The authors’ experience as mothers is not their sole qualifier for the writing of this book: they both also work in related fields. Sarah is a therapist and Sasha is a family physician. The marriage of their occupations with their personal experience with motherhood lays a sound foundation for this book. 

The introduction of the book lays a good foundation for the 40 days’ meditations, and readers are encouraged to read that part prior to meeting their new little one. The book is divided into 40 days’ readings, all focused on a step (or part of a step) of the Ladder of Divine Ascent. Each day’s reading contains a meditation, quotes from the Fathers and/or Scripture, and personal stories/encouragement from the authors. Many times the day’s entry will contain a look at a way for the new mother to practice what the meditation is about through a physical or spiritual exercise or a suggested journal discussion question.The book concludes with appendices of helpful, related information. Throughout the book, the reader is challenged to do the hard thing to the best of her ability, to ask for and accept help, and to bathe her mothering with prayer.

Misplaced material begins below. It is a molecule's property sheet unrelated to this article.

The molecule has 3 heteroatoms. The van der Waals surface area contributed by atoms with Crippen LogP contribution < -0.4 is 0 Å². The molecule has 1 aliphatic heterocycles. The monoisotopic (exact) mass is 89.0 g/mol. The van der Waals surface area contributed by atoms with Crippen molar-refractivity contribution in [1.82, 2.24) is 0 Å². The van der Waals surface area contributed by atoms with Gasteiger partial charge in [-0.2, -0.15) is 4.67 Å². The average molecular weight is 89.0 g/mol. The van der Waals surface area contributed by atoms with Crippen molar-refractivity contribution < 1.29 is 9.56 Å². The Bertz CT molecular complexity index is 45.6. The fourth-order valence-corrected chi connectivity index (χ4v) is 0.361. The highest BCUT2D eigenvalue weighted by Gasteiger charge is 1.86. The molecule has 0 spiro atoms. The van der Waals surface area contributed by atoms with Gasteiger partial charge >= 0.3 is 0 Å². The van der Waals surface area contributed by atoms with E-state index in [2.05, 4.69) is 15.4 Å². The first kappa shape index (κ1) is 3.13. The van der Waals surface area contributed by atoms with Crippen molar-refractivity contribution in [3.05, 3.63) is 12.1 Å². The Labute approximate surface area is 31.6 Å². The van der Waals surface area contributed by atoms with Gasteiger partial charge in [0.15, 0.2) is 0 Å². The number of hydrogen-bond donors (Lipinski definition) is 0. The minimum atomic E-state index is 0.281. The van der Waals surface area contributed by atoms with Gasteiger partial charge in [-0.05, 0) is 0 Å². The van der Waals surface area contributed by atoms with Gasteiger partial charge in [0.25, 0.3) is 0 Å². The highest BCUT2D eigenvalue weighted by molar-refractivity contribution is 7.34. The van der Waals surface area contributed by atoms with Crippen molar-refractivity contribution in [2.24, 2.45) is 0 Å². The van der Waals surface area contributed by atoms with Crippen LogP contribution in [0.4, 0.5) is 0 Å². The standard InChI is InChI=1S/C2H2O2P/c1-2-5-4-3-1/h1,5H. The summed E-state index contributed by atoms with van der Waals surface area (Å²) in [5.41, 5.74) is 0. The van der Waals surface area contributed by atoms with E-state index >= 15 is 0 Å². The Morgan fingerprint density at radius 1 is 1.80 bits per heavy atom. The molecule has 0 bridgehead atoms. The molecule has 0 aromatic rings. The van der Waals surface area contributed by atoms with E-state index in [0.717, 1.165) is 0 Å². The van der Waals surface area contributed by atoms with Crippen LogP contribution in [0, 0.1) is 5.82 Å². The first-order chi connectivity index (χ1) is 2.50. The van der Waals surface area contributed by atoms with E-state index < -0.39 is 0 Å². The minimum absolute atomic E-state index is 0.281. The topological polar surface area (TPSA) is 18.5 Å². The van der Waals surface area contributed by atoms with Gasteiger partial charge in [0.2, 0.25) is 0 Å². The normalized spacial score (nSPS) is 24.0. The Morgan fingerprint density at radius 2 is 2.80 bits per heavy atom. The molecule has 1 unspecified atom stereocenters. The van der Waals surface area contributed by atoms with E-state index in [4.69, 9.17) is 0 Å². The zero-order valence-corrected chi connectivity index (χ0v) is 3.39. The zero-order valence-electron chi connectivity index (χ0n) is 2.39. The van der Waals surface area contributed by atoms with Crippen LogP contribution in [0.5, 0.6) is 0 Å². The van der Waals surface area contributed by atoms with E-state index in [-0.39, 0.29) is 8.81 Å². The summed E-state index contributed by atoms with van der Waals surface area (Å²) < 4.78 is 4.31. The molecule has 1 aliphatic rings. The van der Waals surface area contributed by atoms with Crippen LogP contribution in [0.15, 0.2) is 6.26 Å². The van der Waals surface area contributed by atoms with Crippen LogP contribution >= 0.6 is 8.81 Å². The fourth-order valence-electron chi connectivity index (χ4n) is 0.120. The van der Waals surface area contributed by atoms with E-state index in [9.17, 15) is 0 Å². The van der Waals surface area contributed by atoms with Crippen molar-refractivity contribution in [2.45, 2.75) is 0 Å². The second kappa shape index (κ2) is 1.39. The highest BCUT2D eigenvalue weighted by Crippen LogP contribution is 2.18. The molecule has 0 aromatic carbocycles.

This book is full of encouragement, helpful quotes and insights, and support for a mother; whether she is welcoming her first child or her last. If the reader wades deep into each day’s reading or is merely able to dip in one toe, the waters will refresh her, buoying her soul as she cares for her new little one. Sarah and Sasha’s supportive words are right there with her, ready to hold her up as a doula does, and she will find that their words, in this book, truly have “got her back”.

Reviewed by Kristina Wenger, educator, podcaster, co-author of Tending the Garden of Our Hearts

The book is available for purchase here: https://store.ancientfaith.com/a-sacred-beginning/

A Closer Look at “The Good Samaritan: a Children’s Catechism” by Fr. Michael Shanbour: Lessons 12 and 13